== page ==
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I'm trying to determine whether a term appears in a string.
Before and after the term must appear a space, and a standard suffix is also allowed.
Example:

term: google
string: "I love google!!! "
result: found

term: dog
string: "I love dogs "
result: found

I'm trying the following code:

regexPart1 = "\s"
regexPart2 = "(?:s|'s|!+|,|.|;|:|\(|\)|\"|\?+)?\s"  
p = re.compile(regexPart1 + term + regexPart2 , re.IGNORECASE)

and get the error:

raise error("multiple repeat")
sre_constants.error: multiple repeat

Update
Real code that fails:

term = 'lg incite" OR author:"http++www.dealitem.com" OR "for sale'
regexPart1 = r"\s"
regexPart2 = r"(?:s|'s|!+|,|.|;|:|\(|\)|\"|\?+)?\s" 
p = re.compile(regexPart1 + term + regexPart2 , re.IGNORECASE)

On the other hand, the following term passes smoothly (+ instead of ++)

term = 'lg incite" OR author:"http+www.dealitem.com" OR "for sale'
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  • cthedot.de/retest, re-try.appspot.com – alko Nov 12 '13 at 23:44
  • I don't get this error with your code and your input on either 2.7 or 3.3. Can you give us an actual reproducible test case? – abarnert Nov 12 '13 at 23:44
  • As a side note, you really should be using raw strings with regexps. You get lucky here because none of your backslashes happen to be part of Python escape sequences, but you should never rely on that. – abarnert Nov 12 '13 at 23:45
  • I'm using RegexBuddy and the regex apparently works – Presen Nov 12 '13 at 23:46
  • Actually, wait, no you don't get lucky… – abarnert Nov 12 '13 at 23:51
33

The problem is that, in a non-raw string, \" is ".

You get lucky with all of your other unescaped backslashes—\s is the same as \\s, not s; \( is the same as \\(, not (, and so on. But you should never rely on getting lucky, or assuming that you know the whole list of Python escape sequences by heart.

Either print out your string and escape the backslashes that get lost (bad), escape all of your backslashes (OK), or just use raw strings in the first place (best).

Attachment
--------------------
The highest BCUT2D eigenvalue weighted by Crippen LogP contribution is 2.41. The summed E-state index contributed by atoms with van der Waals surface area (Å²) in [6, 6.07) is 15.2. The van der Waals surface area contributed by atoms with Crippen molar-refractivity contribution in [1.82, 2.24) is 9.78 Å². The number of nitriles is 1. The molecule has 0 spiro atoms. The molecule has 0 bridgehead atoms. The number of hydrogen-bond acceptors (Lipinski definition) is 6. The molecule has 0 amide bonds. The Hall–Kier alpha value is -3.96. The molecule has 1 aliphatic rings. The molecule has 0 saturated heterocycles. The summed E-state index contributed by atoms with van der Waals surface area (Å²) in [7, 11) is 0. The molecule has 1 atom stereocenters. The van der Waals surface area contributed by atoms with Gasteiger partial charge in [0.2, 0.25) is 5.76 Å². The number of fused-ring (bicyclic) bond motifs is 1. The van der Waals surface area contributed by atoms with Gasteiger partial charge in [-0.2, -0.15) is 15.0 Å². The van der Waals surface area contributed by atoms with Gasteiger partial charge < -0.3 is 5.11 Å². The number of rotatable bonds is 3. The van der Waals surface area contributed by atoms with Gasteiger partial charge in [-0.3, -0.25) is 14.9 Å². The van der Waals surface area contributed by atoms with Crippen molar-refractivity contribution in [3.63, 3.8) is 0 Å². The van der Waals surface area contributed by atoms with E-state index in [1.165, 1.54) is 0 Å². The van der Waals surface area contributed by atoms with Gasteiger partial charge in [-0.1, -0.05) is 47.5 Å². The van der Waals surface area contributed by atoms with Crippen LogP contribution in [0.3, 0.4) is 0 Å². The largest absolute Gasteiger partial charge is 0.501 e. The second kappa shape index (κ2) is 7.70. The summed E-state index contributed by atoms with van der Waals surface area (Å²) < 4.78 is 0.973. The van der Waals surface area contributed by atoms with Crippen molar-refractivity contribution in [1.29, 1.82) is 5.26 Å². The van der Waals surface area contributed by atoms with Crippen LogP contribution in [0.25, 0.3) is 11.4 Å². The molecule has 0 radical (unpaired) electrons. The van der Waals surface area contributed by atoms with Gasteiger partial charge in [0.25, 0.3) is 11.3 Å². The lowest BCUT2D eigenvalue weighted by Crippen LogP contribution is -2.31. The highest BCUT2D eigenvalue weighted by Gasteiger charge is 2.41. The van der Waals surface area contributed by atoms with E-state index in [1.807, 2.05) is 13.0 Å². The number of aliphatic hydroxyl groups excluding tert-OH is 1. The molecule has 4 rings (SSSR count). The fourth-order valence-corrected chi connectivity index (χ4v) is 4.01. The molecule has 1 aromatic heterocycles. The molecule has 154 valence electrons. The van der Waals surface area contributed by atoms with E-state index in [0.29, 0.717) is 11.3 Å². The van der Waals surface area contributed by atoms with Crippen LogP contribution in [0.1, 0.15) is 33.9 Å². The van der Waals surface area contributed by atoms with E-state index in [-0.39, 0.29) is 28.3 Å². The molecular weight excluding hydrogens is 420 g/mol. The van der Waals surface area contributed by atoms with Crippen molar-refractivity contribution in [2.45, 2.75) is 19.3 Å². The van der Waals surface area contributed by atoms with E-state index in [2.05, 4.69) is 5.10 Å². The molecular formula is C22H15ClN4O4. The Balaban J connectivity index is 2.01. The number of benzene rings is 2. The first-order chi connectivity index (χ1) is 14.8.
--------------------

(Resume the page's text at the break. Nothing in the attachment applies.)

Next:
That being said, your regexp as posted won't match some expressions that it should, but it will never raise that "multiple repeat" error. Clearly, your actual code is different from the code you've shown us, and it's impossible to debug code we can't see.


Now that you've shown a real reproducible test case, that's a separate problem.

You're searching for terms that may have special regexp characters in them, like this:

term = 'lg incite" OR author:"http++www.dealitem.com" OR "for sale'

That p++ in the middle of a regexp means "1 or more of 1 or more of the letter p" (in the others, the same as "1 or more of the letter p") in some regexp languages, "always fail" in others, and "raise an exception" in others. Python's re falls into the last group. In fact, you can test this in isolation:

>>> re.compile('p++')
error: multiple repeat

If you want to put random strings into a regexp, you need to call re.escape on them.


One more problem (thanks to Ωmega):

. in a regexp means "any character". So, ,|.|;|:" (I've just extracted a short fragment of your longer alternation chain) means "a comma, or any character, or a semicolon, or a colon"… which is the same as "any character". You probably wanted to escape the ..


Putting all three fixes together:

term = 'lg incite" OR author:"http++www.dealitem.com" OR "for sale'
regexPart1 = r"\s"
regexPart2 = r"(?:s|'s|!+|,|\.|;|:|\(|\)|\"|\?+)?\s"  
p = re.compile(regexPart1 + re.escape(term) + regexPart2 , re.IGNORECASE)

As Ωmega also pointed out in a comment, you don't need to use a chain of alternations if they're all one character long; a character class will do just as well, more concisely and more readably.

And I'm sure there are other ways this could be improved.

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  • That's a whole different problem. Let me edit my answer to explain. – abarnert Nov 13 '13 at 0:28
  • 1
    r"(?:'?s|!+|[,.;:\(\)\"]|\?+)?\s" – Ωmega Nov 13 '13 at 0:41
  • @Ωmega: Nice catch of a third bug in the original code (in your edit). Using . in an alternation is kind of silly, isn't it… But we should probably explain the error, rather than just fix it without even telling the OP it was fixed. – abarnert Nov 13 '13 at 1:03
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    I was getting the same error with this regex pattern - ^('GSP|BG')[-]*[0-9]*+$. Removed the second * (before the +) and changed it to ^('GSP|BG')[-]*[0-9]+$ - problem solved! – akki Feb 16 '17 at 5:30
7

The other answer is great, but I would like to point out that using regular expressions to find strings in other strings is not the best way to go about it. In python simply write:

    if term in string:
         #do whatever
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